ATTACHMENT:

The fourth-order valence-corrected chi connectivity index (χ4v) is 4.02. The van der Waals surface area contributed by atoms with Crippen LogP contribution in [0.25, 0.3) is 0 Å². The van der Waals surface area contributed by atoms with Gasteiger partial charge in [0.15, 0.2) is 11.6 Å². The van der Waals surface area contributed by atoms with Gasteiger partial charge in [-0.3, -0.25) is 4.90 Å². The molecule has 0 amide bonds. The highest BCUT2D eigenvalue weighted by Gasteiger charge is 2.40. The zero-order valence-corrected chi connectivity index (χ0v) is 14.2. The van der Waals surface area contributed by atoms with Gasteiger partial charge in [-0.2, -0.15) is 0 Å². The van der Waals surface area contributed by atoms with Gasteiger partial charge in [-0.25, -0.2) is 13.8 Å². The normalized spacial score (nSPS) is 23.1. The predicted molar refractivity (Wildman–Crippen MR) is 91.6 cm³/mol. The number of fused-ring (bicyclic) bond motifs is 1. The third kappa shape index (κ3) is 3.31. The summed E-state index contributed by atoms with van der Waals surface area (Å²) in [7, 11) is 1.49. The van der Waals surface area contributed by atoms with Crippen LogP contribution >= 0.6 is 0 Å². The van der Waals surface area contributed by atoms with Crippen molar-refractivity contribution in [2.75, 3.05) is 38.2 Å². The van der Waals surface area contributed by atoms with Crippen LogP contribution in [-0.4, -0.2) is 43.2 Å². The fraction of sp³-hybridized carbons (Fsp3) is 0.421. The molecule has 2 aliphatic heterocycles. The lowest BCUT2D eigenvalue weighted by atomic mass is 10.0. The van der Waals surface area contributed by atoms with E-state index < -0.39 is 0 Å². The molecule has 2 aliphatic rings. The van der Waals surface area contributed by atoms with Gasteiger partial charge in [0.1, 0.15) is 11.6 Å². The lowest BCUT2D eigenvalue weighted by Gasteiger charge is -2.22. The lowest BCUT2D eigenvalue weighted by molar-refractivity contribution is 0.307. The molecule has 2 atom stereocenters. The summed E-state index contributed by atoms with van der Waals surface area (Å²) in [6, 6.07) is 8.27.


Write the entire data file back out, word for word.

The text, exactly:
The fourth-order valence-corrected chi connectivity index (χ4v) is 4.02. The van der Waals surface area contributed by atoms with Crippen LogP contribution in [0.25, 0.3) is 0 Å². The van der Waals surface area contributed by atoms with Gasteiger partial charge in [0.15, 0.2) is 11.6 Å². The van der Waals surface area contributed by atoms with Gasteiger partial charge in [-0.3, -0.25) is 4.90 Å². The molecule has 0 amide bonds. The highest BCUT2D eigenvalue weighted by Gasteiger charge is 2.40. The zero-order valence-corrected chi connectivity index (χ0v) is 14.2. The van der Waals surface area contributed by atoms with Gasteiger partial charge in [-0.2, -0.15) is 0 Å². The van der Waals surface area contributed by atoms with Gasteiger partial charge in [-0.25, -0.2) is 13.8 Å². The normalized spacial score (nSPS) is 23.1. The predicted molar refractivity (Wildman–Crippen MR) is 91.6 cm³/mol. The number of fused-ring (bicyclic) bond motifs is 1. The third kappa shape index (κ3) is 3.31. The summed E-state index contributed by atoms with van der Waals surface area (Å²) in [7, 11) is 1.49. The van der Waals surface area contributed by atoms with Crippen LogP contribution >= 0.6 is 0 Å². The van der Waals surface area contributed by atoms with Crippen molar-refractivity contribution in [2.75, 3.05) is 38.2 Å². The van der Waals surface area contributed by atoms with Crippen LogP contribution in [-0.4, -0.2) is 43.2 Å². The fraction of sp³-hybridized carbons (Fsp3) is 0.421. The molecule has 2 aliphatic heterocycles. The lowest BCUT2D eigenvalue weighted by atomic mass is 10.0. The van der Waals surface area contributed by atoms with E-state index < -0.39 is 0 Å². The molecule has 2 aliphatic rings. The van der Waals surface area contributed by atoms with Gasteiger partial charge in [0.1, 0.15) is 11.6 Å². The lowest BCUT2D eigenvalue weighted by Gasteiger charge is -2.22. The lowest BCUT2D eigenvalue weighted by molar-refractivity contribution is 0.307. The molecule has 2 atom stereocenters. The summed E-state index contributed by atoms with van der Waals surface area (Å²) in [6, 6.07) is 8.27.